After a recent webinar for stepparents I was struck by the number of participants whose unsolicited feedback went something like this: “Thanks for the information tonight. I feel encouraged—I think I can keep going because I have hope again.”

Comments like this remind me that while parenting is tough, stepparenting is extremely tough. Stepparents face unique challenges when it comes to discipline, the loyalties of children, differences in emotional attachments with children, and how loss impacts a child’s responsiveness to stepparents.

Biological parents have challenges, too. But on a regular basis they also enjoy encouragement—a sweet moment with their children, a thankful “I love you, Mom,” or a shared exciting adventure that brings laughter and smiles all around. Even a teachable moment when a child takes to heart a parent’s wisdom brings great joy to a parent.

Stepparents enjoy these kinds of moments as well, but with much less frequency than biological parents. And as a 25-year-veteran stepparent said to me recently, “even when they do come along, they are intermingled with anxiety and confusion. That can spoil the good moments pretty quickly.”

My point is this: Stepparents need regular doses of encouragement for the long journey they travel.

The joy of the payoff

Hebrews 12:2 tells us that for the joy set before Him, Jesus “endured the cross, scorning its shame, and sat down at the right hand of the throne of God” (NIV). Was their joy in enduring the cross? Immediately, of course not. But from a long-term perspective, Jesus’ joy resulted from the purpose of the cross: Man was reconciled to God. In a similar way, stepparents (and their spouses) must look past the immediate trials and struggles they experience for the joy that will come one day as a result of their work, love, and faithfulness. And for most, the payoff does come.

Laurie sent me an email recently; I could see her smile through the words:

I got a big payoff last weekend. My husband threw me a big 50th birthday party. Jason, my stepson from my first marriage (now 35), came with his two kids; they drove six hours to be there. He was delightful—so sweet and affirming, so willing to let me love on him and his kids. I’m not even married to his dad anymore and he still welcomes me into his life. He texted me twice after he got home and thanked me for the weekend and for being in his life. That kid and I had some turbulent times when he was growing up. I didn’t have a strategy; I just hung in there with him.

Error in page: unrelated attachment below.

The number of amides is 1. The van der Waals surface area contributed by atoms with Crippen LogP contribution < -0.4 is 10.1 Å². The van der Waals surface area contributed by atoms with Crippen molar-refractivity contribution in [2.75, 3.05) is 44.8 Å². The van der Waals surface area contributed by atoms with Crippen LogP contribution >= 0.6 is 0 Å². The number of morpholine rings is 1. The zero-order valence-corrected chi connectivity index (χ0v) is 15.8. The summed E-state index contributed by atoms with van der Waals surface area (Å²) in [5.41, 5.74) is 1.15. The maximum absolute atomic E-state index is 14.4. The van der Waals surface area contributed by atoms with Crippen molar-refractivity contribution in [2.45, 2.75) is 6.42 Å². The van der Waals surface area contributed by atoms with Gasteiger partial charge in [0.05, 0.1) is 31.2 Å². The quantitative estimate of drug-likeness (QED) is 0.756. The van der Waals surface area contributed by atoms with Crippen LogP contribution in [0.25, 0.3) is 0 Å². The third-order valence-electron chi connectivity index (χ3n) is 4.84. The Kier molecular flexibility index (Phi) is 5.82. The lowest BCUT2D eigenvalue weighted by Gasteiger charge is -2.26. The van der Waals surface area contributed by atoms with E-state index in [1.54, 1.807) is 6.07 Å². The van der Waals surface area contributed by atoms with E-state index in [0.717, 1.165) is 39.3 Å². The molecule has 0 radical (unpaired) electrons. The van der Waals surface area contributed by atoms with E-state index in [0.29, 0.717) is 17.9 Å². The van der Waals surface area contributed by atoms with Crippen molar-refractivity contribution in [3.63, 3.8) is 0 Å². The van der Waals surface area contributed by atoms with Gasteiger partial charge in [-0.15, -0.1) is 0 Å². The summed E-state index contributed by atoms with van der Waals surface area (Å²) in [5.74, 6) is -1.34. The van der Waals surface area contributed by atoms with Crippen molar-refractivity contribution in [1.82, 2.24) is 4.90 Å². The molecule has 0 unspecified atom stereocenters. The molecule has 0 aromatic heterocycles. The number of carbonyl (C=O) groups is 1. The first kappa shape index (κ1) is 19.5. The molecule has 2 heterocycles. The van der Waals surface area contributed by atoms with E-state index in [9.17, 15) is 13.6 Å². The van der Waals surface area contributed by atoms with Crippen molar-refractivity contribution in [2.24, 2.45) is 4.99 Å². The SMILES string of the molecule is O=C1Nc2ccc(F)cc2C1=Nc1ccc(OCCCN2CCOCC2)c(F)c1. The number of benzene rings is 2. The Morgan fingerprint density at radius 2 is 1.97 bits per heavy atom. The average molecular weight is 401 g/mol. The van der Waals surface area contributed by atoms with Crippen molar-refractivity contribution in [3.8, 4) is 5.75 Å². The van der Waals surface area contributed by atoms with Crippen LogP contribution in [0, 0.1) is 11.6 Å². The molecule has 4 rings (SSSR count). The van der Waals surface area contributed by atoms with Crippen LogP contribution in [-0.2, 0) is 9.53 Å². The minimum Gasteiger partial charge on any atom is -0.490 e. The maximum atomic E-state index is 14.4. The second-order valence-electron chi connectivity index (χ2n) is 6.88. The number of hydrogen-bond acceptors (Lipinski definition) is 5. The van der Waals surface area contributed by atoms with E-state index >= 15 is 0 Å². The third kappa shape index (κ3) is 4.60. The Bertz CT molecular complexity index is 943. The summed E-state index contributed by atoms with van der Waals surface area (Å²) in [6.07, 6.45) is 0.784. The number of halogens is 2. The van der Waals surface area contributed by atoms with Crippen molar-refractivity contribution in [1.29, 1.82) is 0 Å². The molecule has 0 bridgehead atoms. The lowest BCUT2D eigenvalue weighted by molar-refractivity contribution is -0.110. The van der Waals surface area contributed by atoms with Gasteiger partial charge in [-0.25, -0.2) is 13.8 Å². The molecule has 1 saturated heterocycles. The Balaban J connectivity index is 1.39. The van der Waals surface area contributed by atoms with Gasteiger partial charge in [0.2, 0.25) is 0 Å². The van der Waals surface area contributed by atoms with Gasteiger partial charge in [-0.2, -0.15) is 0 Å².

But he wasn’t the only stepkid who loved on me that day. I got an incredible call from Katie, Jay’s oldest away at college, who called to say how much she wished she could be there, how much she loved me and was glad that I married her dad. She said she was lucky to have me then said, “Laurie, I was so mean to you when I was about 15. I’m so sorry. What was that about?”  We talked light-heartedly about that and ended up having a chuckle. I thank God that he allowed me to taste His goodness through those kids last weekend. To me, it’s a sample of what Heaven is going to be like.

I can’t promise all stepparents that this will happen to you. But I can encourage you to live today as if it will. Press on for the joy set before you.

Find more like this in our online course just for blended marriages!


A circle of encouragement:

A biological parent also has a key role in encouraging their spouse, the stepparent. The following can create a circle of encouragement that provides strength for their journey:

1. Give them a medal…or at least a hug! Your spouse needs a consistent “thank you for putting up with my ex… my fears… few acknowledgements from my kids, etc., etc.” Stepparents deserve a medal of valor about once a month (but if you can’t arrange that, a big hug will suffice) along with a plague recognizing the challenges they meet each and every day. Your compassionate recognition will go a long way to fuel their determination and help your children feel safe in their care.

2. Insist that your kids be considerate and respectful toward the new stepparent. If you don’t create this expectation and follow-up to make it happen, children may slide toward disrespect and disobedience. Elevate the status of your spouse in your children’s eyes and everyone wins.

3. Politely ask extended family to honor your marriage. When grandparents or extended family members disregard your marriage, it discourages a stepparent and makes them feel like an unwanted outsider. Be polite, but insistent: “You may not approve of every aspect of our family story, but for the sake of our children, please acknowledge our marriage and my spouse. We will treat you with respect and kindly request that you do the same toward him/her.”

4. Make sure your marriage is a source of joy. When a stepparent can’t find immediate reward in being a stepparent, they need an island of safety. Your marriage needs to be a respite, a source of comfort and care. If it, too, is strained or stressful, a stepparent can easily fall into despair. For the sake of your family, build a safe haven marriage, no matter what it takes.


Ministry leaders should seek to bring honor to stepparents. Our world is filled with negative stereotypes of the “wicked stepmother” and the “abusive stepfather,” but you can combat that with stories of faithful or “heroic” stepparents. Publically and privately, lift up stepparents and express gratitude for their loving service to their families.

© 2011 by Ron L. Deal. All rights reserved.